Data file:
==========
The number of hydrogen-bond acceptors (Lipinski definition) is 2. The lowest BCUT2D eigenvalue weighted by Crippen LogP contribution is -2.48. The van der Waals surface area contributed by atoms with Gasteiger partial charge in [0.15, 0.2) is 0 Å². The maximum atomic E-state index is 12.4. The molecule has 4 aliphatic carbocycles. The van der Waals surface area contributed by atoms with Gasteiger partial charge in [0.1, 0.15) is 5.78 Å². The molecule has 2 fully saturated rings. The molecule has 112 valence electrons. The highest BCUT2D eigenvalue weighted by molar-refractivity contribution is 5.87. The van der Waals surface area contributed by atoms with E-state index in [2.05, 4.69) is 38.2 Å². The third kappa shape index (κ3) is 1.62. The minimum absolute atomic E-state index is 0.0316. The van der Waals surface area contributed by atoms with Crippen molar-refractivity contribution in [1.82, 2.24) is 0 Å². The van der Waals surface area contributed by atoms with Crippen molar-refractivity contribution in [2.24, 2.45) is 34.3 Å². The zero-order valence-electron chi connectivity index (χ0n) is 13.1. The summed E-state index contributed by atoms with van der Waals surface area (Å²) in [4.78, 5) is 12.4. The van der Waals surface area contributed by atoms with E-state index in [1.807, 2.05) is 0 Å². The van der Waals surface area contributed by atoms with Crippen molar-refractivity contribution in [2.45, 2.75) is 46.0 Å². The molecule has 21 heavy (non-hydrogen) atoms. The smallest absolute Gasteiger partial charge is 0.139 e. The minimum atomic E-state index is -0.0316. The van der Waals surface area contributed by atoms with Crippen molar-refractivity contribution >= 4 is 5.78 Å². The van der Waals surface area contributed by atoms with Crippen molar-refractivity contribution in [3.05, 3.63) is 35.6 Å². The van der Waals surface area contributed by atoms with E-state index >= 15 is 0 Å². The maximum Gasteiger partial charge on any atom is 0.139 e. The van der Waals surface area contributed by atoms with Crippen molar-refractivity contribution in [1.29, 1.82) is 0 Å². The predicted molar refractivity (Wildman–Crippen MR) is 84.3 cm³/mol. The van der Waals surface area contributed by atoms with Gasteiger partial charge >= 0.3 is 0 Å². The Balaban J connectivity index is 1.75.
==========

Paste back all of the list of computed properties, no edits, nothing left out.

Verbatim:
The number of hydrogen-bond acceptors (Lipinski definition) is 2. The lowest BCUT2D eigenvalue weighted by Crippen LogP contribution is -2.48. The van der Waals surface area contributed by atoms with Gasteiger partial charge in [0.15, 0.2) is 0 Å². The maximum atomic E-state index is 12.4. The molecule has 4 aliphatic carbocycles. The van der Waals surface area contributed by atoms with Gasteiger partial charge in [0.1, 0.15) is 5.78 Å². The molecule has 2 fully saturated rings. The molecule has 112 valence electrons. The highest BCUT2D eigenvalue weighted by molar-refractivity contribution is 5.87. The van der Waals surface area contributed by atoms with E-state index in [2.05, 4.69) is 38.2 Å². The third kappa shape index (κ3) is 1.62. The minimum absolute atomic E-state index is 0.0316. The van der Waals surface area contributed by atoms with Crippen molar-refractivity contribution in [1.82, 2.24) is 0 Å². The van der Waals surface area contributed by atoms with Crippen molar-refractivity contribution in [2.24, 2.45) is 34.3 Å². The zero-order valence-electron chi connectivity index (χ0n) is 13.1. The summed E-state index contributed by atoms with van der Waals surface area (Å²) in [4.78, 5) is 12.4. The van der Waals surface area contributed by atoms with E-state index in [1.807, 2.05) is 0 Å². The van der Waals surface area contributed by atoms with Crippen molar-refractivity contribution in [2.45, 2.75) is 46.0 Å². The molecule has 21 heavy (non-hydrogen) atoms. The smallest absolute Gasteiger partial charge is 0.139 e. The minimum atomic E-state index is -0.0316. The van der Waals surface area contributed by atoms with Crippen molar-refractivity contribution >= 4 is 5.78 Å². The van der Waals surface area contributed by atoms with Crippen molar-refractivity contribution in [3.05, 3.63) is 35.6 Å². The van der Waals surface area contributed by atoms with E-state index >= 15 is 0 Å². The maximum Gasteiger partial charge on any atom is 0.139 e. The van der Waals surface area contributed by atoms with Crippen molar-refractivity contribution in [1.29, 1.82) is 0 Å². The predicted molar refractivity (Wildman–Crippen MR) is 84.3 cm³/mol. The van der Waals surface area contributed by atoms with Gasteiger partial charge >= 0.3 is 0 Å². The Balaban J connectivity index is 1.75.